Words by Wayne Gorrett
The Niro hybrid is the first of its kind to be available from KIA in the UK. At first, it might appear to be just another small SUV, but in my line of work one quickly learns to not judge a book by its proverbial cover…but, more on that later.
Considering it was entirely designed from the tyres up to actually be a hybrid, the best feature of the KIA Niro may perhaps be that it doesn’t look like one. The Niro uses the same platform that underpins the Hyundai Ioniq, but with its crossover styling and raised ride height, is more in keeping with consumer demands than the Prius-chasing hatchback.
First shown at the 2016 Chicago motor show, the KIA Niro is positioned below the KIA Sportage in the current UK line-up. It uses an all-new hybrid powertrain and is constructed from lightweight materials such as high-strength steel and aluminium. The Niro hybrid has since been joined in the KIA product mix by a ‘plug-in hybrid electric vehicle’ (PHEV) variant.
When it went on sale in its native South Korea in April 2016, the KIA Niro hybrid created a new first-month sales record in the country’s green car market, beating even the aforementioned Hyundai Ioniq. (No mean feat given that Hyundai is by far the top-selling Korean auto brand - and KIA’s parent company.)
Where some hybrids use weird or dowdy styling to make a shouty ‘Look at me – I’m different!’ statement, the Niro could be just another small crossover. Designed by Peter Schreyer, the KIA Niro wears the brands ‘tiger nose’ grille well and angled headlights complete a bullish-looking face. Its squat proportions make the Niro look halfway between an estate and an SUV.
The Niro is awkward to categorise size-wise. It’s a tad bigger than the KIA cee’d hatch but not as big as the Sportage SUV. From the rear it appears an everyday hatchback, but in side profile and from the front three-quarter, its crossover/compact SUV styling is more evident. It rides on a longer wheelbase that the Sportage which translates into class-leading interior passenger space.
Thanks to that longer wheel base, the Niro offers more passenger space than many competitors, with front and rear legroom being above average. The rear seats are spacious enough even for long-legged adults but the seat squabs are a little short behind the knees.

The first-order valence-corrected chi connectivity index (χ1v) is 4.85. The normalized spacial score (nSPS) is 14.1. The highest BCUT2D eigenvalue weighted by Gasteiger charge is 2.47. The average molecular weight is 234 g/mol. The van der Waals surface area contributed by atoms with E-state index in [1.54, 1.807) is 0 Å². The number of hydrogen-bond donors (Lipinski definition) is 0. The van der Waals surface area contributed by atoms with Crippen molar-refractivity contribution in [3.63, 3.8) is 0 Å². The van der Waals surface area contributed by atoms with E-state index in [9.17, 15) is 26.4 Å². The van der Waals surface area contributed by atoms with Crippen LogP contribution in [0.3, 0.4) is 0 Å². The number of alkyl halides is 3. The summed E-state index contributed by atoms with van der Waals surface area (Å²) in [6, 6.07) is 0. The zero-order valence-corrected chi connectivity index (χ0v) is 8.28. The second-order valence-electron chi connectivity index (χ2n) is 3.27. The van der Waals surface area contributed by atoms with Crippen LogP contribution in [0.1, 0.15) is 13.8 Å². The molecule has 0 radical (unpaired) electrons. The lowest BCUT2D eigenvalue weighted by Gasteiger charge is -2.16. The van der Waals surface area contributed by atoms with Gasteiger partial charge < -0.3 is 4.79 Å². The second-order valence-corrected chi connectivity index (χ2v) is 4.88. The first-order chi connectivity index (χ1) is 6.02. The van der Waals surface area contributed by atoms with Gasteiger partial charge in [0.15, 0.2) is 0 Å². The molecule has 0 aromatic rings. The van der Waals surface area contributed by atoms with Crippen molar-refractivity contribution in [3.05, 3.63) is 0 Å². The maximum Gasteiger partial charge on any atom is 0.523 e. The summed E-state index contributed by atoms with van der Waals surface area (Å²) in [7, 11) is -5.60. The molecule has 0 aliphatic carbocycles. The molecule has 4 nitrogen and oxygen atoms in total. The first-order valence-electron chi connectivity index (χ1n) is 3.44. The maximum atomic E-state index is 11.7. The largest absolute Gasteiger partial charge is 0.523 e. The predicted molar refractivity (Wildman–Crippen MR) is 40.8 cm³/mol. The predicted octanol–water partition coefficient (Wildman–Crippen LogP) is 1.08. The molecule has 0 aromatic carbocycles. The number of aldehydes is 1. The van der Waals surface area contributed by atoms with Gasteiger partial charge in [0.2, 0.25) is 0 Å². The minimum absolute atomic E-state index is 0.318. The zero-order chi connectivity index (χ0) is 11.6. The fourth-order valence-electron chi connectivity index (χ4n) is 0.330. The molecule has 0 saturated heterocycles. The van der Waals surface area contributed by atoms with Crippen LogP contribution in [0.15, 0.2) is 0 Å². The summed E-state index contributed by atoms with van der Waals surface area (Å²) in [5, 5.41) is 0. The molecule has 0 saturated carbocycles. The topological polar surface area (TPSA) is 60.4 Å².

Access and egress are excellent as the Niro’s doors open wide (almost to 90 degrees) and offer up comfortable seat heights. The touchscreen infotainment menus take a little familiarization but are easy enough to figure out and have shortcut buttons. When using the stalks to change headlight or wiper settings, a prompt appears in the gauge cluster showing your current and other available selections.
The rake and reach steering wheel offers plenty of adjustment and it’s pretty easy to find a comfortable driving position thanks to copious amounts of head and legroom to suit a wide range of drivers.
Forward visibility is good but the thick B and rear pillars create a blind spot when looking over your shoulder. The view directly rear is decent and relatively unobstructed by the rear headrests. Fortunately, a rear view camera is standard on all trims.
Material quality is good, with sturdy plastics and a soft touch dashboard covering. As can be expected these days, much of the lower plastics in the cabin appear cheap and budget-led. Centre armrest padding is good but more could be applied to the door armrests.
Boot size is a practical and family-friendly 421 litres. Folding the rear seats down is straightforward and provides a flat load deck with a capacity of 1,425 litres, which is enough for trips to Ikea, the local skip or visits to the garden centre.
Trim Grades & Equipment